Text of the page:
or
Singing Praise Songs with Drums
or
Sharing dirt on that evil Rick Warren

Wow...you must lead a really boring life

Anonymous said...

What has happened to feeding the sheep and reaching the lost?

I think we have made something that should be easy into something difficult.

Anonymous said...

"Out of curiosity, are there any changes in the church that you guys like or do you think we should just keep operating like it's 1950? Your mindsets are exactly why churches are dying, especially Baptist ones."

Your mindset is why I and most of the people I know who are over 50 don't go to church at all now. See how that works?

WishIhadknown said...

“Out of curiosity, are there any changes in the church that you guys like or do you think we should just keep operating like its 1950? Your mindsets are exactly why churches are dying, especially Baptist ones.”

You are kidding me, right? Churches are dying and it’s our fault. That is hilarious. You disrespectfully show people the door and it’s our fault the churches are dying.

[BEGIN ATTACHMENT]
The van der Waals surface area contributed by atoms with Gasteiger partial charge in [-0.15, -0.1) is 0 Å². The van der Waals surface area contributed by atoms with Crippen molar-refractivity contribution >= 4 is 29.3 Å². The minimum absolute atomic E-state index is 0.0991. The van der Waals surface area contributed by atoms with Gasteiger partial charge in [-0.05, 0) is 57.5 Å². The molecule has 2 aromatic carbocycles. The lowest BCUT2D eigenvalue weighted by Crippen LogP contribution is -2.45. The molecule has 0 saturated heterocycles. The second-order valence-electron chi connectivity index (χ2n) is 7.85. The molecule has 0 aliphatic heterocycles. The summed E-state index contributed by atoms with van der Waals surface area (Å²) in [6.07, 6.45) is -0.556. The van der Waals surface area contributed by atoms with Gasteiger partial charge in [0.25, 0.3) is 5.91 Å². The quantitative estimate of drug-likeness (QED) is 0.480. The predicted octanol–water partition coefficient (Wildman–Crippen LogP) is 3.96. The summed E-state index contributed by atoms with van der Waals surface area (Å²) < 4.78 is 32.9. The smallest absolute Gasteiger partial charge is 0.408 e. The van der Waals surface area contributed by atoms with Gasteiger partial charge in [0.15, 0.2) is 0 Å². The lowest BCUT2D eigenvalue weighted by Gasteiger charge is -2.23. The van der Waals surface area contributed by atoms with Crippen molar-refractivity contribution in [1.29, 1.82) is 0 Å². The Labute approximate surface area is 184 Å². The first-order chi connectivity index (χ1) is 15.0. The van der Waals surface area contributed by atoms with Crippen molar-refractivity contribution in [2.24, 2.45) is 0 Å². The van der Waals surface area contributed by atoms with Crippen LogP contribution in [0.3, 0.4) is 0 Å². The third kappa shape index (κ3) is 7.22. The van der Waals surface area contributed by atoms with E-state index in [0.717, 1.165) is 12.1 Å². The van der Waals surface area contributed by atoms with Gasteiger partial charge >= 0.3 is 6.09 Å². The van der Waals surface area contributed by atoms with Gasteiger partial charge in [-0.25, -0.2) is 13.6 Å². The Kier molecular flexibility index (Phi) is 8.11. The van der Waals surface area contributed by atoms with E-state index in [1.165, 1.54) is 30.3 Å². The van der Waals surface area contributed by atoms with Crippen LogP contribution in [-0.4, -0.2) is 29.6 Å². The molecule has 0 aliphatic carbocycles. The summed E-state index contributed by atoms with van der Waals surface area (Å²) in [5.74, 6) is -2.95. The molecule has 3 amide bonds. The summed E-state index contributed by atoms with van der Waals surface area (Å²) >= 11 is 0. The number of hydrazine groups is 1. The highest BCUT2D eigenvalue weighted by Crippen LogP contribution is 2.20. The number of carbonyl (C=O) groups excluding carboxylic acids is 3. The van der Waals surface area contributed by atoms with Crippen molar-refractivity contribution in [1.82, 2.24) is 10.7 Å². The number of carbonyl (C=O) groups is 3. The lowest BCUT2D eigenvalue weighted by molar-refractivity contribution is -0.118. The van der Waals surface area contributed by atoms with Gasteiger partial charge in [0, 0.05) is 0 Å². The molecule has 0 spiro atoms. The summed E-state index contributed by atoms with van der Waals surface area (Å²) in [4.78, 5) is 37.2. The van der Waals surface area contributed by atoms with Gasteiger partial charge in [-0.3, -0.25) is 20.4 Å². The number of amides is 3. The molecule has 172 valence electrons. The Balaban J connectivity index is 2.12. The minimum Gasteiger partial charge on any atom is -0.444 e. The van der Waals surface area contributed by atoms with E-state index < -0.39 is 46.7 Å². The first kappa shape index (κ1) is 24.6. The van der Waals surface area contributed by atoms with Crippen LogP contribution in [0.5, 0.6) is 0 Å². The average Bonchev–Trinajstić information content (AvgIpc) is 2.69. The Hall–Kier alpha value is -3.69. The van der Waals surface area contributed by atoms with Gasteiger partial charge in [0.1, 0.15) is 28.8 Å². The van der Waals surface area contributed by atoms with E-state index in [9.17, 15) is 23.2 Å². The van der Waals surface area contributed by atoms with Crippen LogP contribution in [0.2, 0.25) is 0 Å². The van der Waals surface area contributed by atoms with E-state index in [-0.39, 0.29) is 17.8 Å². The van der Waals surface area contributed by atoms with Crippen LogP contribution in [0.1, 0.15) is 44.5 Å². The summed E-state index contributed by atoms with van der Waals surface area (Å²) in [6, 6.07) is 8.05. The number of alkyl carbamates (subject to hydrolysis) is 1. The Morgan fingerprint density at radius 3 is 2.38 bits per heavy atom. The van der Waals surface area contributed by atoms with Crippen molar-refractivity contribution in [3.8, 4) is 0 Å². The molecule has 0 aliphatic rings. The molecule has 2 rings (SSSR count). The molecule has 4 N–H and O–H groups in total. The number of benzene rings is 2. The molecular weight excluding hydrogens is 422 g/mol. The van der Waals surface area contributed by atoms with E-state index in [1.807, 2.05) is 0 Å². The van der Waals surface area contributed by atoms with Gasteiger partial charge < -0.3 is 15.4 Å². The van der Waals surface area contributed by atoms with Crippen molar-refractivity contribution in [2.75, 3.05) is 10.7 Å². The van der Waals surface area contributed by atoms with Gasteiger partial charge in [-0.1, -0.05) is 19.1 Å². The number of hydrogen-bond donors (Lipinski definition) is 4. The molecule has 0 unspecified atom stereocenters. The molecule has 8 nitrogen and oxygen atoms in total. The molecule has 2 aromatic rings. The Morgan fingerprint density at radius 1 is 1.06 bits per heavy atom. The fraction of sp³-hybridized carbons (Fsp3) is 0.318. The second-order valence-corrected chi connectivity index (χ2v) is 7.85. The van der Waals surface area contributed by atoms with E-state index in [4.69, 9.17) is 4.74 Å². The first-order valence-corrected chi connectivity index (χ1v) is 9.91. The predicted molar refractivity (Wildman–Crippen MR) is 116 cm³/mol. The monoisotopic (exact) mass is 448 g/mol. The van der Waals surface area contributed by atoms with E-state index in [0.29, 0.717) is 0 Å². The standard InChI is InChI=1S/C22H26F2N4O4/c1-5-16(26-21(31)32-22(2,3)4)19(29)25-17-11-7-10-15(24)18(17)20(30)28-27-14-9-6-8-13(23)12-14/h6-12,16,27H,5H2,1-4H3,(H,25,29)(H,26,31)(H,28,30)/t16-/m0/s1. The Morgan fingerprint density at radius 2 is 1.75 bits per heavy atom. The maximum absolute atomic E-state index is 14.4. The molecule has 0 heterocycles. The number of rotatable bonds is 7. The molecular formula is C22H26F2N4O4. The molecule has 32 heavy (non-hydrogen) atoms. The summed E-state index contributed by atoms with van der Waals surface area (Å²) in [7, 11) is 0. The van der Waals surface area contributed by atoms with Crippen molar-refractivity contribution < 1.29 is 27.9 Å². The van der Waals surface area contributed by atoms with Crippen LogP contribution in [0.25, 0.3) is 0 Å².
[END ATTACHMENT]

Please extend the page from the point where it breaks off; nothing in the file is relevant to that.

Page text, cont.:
Every church I know of that has gone the PD transition route is at least one third smaller than before they did the PD thing. That is the real cost of making change, in people, in souls, in seekers whatever you want to call it. You change the name or delete the name as much as you want what difference it make if the change is not for the better. Why make the change?
The paper reported that Two Rivers used to have over 3,000 attend on Sundays now it’s around 600.
Here’s a clue. Stop making church about the preacher, instead do it the old fashion way and make it about the members.
Are there changes I like? Yes, I have no objection to any of the changes that you guys trumpet as being new and improved. The strange thing is these so called changes are the same thing that was around in the 60’s and 70’s and probably before that; I was not around so I don’t know.
Your conclusion that we are the reason churches are dying reminds me of a story Dr. Rogers told:
A scientist goes into a laboratory and takes out a frog and yells, “jump, frog, jump.” The frog jumps four feet which the scientist dutifully records. The scientist then takes a scalpel and cuts off one of the frog’s legs and yells “jump frog jump.” The frog jumps three feet and the result is record. The scientist then cuts off a second leg and the frog jumps two feet. After the third leg the frog jumps one foot. The scientist then cuts off the last leg and yells “jump frog jump.” The frog does not move so he yells again and again no movement. The scientist yells three more times and still does not move. Realizing that the frog is not going to jump the scientist takes out his pen to write down his conclusion: Frog with no legs cannot hear.